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Nelson's camp disappointed after appeal against controversial loss fails

The UFC welterweight felt illegal eye pokes were decisive in his recent defeat to Santiago Ponzinibbio.

Gunnar Nelson (right) and SBG head coach John Kavanagh.
Gunnar Nelson (right) and SBG head coach John Kavanagh.
Image: INPHO

GUNNAR NELSON HAS been unsuccessful in his bid to overturn the result of his controversial defeat to Santiago Ponzinibbio.

Nelson was knocked out by Ponzinibbio in the first round of their headline bout at UFC Fight Night 113 in Glasgow in July.

However, footage appeared to show that Nelson was the victim of several eye pokes — which are illegal in mixed martial arts — in the build-up to the finish.

The Icelandic welterweight, who regularly trains under John Kavanagh at Straight Blast Gym in Dublin, subsequently appealed to have the outcome changed to a ‘no contest’ as his team were adamant that the final eye poke was a decisive factor in leading to the knockout blow.

His management have released a statement confirming that in spite of the appeal, the result will be upheld:

“We are disappointed with the UFC’s recent ruling to uphold the result of the 16 July, 2017 bout between our client, Gunnar Nelson, and Santiago Ponzinibbio.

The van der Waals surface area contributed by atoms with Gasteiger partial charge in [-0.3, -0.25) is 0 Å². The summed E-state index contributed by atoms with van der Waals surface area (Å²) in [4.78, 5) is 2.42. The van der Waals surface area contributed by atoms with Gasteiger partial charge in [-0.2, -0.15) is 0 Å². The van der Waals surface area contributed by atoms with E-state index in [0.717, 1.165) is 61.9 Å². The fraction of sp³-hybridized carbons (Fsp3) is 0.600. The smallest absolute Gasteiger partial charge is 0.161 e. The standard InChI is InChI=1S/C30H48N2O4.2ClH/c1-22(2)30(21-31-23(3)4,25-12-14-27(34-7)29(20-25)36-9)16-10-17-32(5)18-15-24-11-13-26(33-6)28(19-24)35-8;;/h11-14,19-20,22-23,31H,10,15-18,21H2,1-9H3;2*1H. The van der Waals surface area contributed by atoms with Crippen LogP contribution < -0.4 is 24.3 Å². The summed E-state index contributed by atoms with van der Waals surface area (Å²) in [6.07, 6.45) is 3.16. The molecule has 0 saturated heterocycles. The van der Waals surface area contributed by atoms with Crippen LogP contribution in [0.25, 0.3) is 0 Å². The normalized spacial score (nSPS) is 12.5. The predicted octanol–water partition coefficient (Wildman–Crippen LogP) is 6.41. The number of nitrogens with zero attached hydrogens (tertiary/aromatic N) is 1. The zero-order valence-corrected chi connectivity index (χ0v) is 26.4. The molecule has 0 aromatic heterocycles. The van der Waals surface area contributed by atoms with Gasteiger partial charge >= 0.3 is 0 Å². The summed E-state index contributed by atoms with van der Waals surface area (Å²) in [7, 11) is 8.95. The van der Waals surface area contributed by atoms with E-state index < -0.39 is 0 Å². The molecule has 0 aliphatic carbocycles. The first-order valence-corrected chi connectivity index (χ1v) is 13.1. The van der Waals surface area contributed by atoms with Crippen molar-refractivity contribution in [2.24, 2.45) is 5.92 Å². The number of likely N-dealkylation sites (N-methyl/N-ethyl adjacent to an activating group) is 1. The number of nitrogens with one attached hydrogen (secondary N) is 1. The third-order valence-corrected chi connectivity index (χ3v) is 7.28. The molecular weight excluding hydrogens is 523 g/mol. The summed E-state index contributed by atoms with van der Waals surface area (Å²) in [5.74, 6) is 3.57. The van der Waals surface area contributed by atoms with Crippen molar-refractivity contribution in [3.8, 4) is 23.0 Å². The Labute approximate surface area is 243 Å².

“While we understand the outcome of a fight is difficult to overturn, we maintain that the blatant eye pokes were a major factor in the stoppage and the final eye poke was certainly a fight-ending foul because Gunnar had no opportunity to signal the referee.

“A more stringent application of the Unified Rules of MMA should have been applied here to rule this fight a ‘no contest’. We stand behind Gunnar and Team Nelson, and we hope this unfortunate situation will lead to more careful application of the rules regarding eye pokes, as fairness and fighter safety must always be a priority.”

UFC Fight Night - Gunnar Nelson v Santiago Ponzinibbio - SSE Hydro Gunnar Nelson in the aftermath of his defeat to Santiago Ponzinibbio. Source: Craig Watson

In the aftermath, Nelson said he experienced double vision during the fight and regretted that he didn’t alert referee Leon Roberts to the initial eye poke.

“I don’t like to make excuses, but this is the truth. How I feel anyway is that I should have stopped the fight when I got poked. I should have stopped it then because I’m seeing two Ponzinibbios in front of me. It was like that until I remember standing up and the fight was over,” said the 29-year-old, who’s now ranked 11th in the welterweight division.

Coach John Kavanagh took to social media today to express his dissatisfaction regarding the decision to uphold the result.

Kavanagh said: “The real point is this: there was no time to signal to the referee between the final eye poke and the KO blow. It was a ‘fight-ending foul’. What the UFC, athletic commissions and MMA officials have to ask themselves is ‘is eye gouging legal?’

“I constantly see fighters doing it, or with fingers outstretched, and I don’t remember ever seeing even once a fighter be penalised. What are they waiting for, permanent loss of sight?”

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Paul Dollery

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